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Advanced Spectral Analysis: Two-Dimensional Correlation Spectroscopy

Summary

We have developed an approach to characterize overlapping spectral data based on two-dimensional correlation spectroscopy (2DCOS). Using advanced 2DCOS, we characterized spectral signatures associated with structural changes in polymer and alkane melting and unraveled the mechanism of associated phase transitions.

Description

When a series of spectra are acquired as a function of controlled perturbation variable, such as temperature, pressure, electric field strength, concentration, and any arbitrary variables, a conventional spectral analysis is performed on the basis of intensity changes at a specific frequency. However, a highly overlapped spectral region is challenging for the single-frequency-based analysis. Two-dimensional correlation spectroscopy (2DCOS), which was originally proposed by Noda in 1986, compares spectral intensity variations at a frequency pair with respect to a perturbation variable. 2DCOS provides positive and negative correlations between two spectral components. It also provides specific sequences of certain spectral intensity changes and is used to enhance the spectral resolution of highly overlapped spectra. 2DCOS has been applied extensively to analyze various types of spectral data from Raman and IR to X-ray, UV-Vis, and fluorescence.

We have applied 2DCOS analysis methods to unravel spectral signatures of phase transitions occurring in polymers and other complex materials [1,2,3]. We also have developed theories to advance moving-window approaches to 2DCOS [4,5].

Image 1
Figure 1. Moving-window two-dimensional correlation spectroscopic (MW-2DCOS) analysis of n-C21H44 phase transition [1]. Two narrow overlapping peaks are identified in the Raman CH2 twisting band in the orthorhombic phase. The two peaks become a single peak in the rotator phase, which then broadens and shifts to a higher frequency in the amorphous phase.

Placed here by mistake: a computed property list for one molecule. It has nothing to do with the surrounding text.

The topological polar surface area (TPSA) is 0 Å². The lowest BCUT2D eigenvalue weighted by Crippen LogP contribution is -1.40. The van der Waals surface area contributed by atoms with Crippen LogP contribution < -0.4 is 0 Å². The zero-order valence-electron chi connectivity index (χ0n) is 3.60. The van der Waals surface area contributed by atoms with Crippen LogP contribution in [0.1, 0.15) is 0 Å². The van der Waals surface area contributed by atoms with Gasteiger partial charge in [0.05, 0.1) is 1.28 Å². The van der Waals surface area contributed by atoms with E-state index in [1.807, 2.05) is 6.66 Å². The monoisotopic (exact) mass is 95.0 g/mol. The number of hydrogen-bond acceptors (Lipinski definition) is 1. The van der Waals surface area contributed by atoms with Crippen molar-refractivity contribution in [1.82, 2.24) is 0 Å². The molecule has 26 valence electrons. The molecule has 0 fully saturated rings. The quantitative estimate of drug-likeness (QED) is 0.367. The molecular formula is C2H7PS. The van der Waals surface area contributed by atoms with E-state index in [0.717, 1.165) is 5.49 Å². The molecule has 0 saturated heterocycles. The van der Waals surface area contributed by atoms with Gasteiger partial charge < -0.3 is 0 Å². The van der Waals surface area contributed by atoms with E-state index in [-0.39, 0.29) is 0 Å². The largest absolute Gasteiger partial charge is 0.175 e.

Figure 2
Figure 2. Least squares moving-window (LSMW) analysis [5] of the Raman spectra of high-density polyethylene (HDPE) [2]. This result is consistent with the multi-thickness lamellae model, where multiple melting temperatures correspond to a multimodal thickness distribution of the orthorhombic lamellae in the PE crystalline phase.


PUBLICATIONS

[1] Y. Jin, A. P. Kotula, A. R. Hight Walker, K. B. Migler, and Y. J. Lee, Phase-Specific Raman Analysis of n-Alkane Melting by Moving-Window Two-Dimensional Correlation Spectroscopy, J. Raman Spectrosc. 47, 1375 (2016). https://doi.org/10.1002/jrs.4967

[2] Y. Jin, A. P. Kotula, A. R. Hight Walker, K. B. Migler, and Y. J. Lee, Raman Identification of Multiple Melting Peaks of Polyethylene, Macromolecules 50, 6174 (2017). https://doi.org/10.1021/acs.macromol.7b01055

[3] I. S. Ryu, X. Liu, Y. Jin, J. Sun, and Y. J. Lee, Stoichiometric analysis of competing intermolecular hydrogen bonds using infrared spectroscopy, RSC Advances 8, 23481 (2018). https://doi.org/10.1039/c8ra02919a

[4] Y. J. Lee, Analytical and Numerical Characterization of Autocorrelation and Perturbation-Correlation Moving-Window Methods, Appl. Spectrosc. 71, 1321 (2017). https://doi.org/10.1177/0003702816681169

[5] Y. J. Lee, Least Squares Moving-Window Spectral Analysis, Appl. Spectrosc. 71, 1894 (2017). https://doi.org/10.1177/0003702816685336

Created May 15, 2019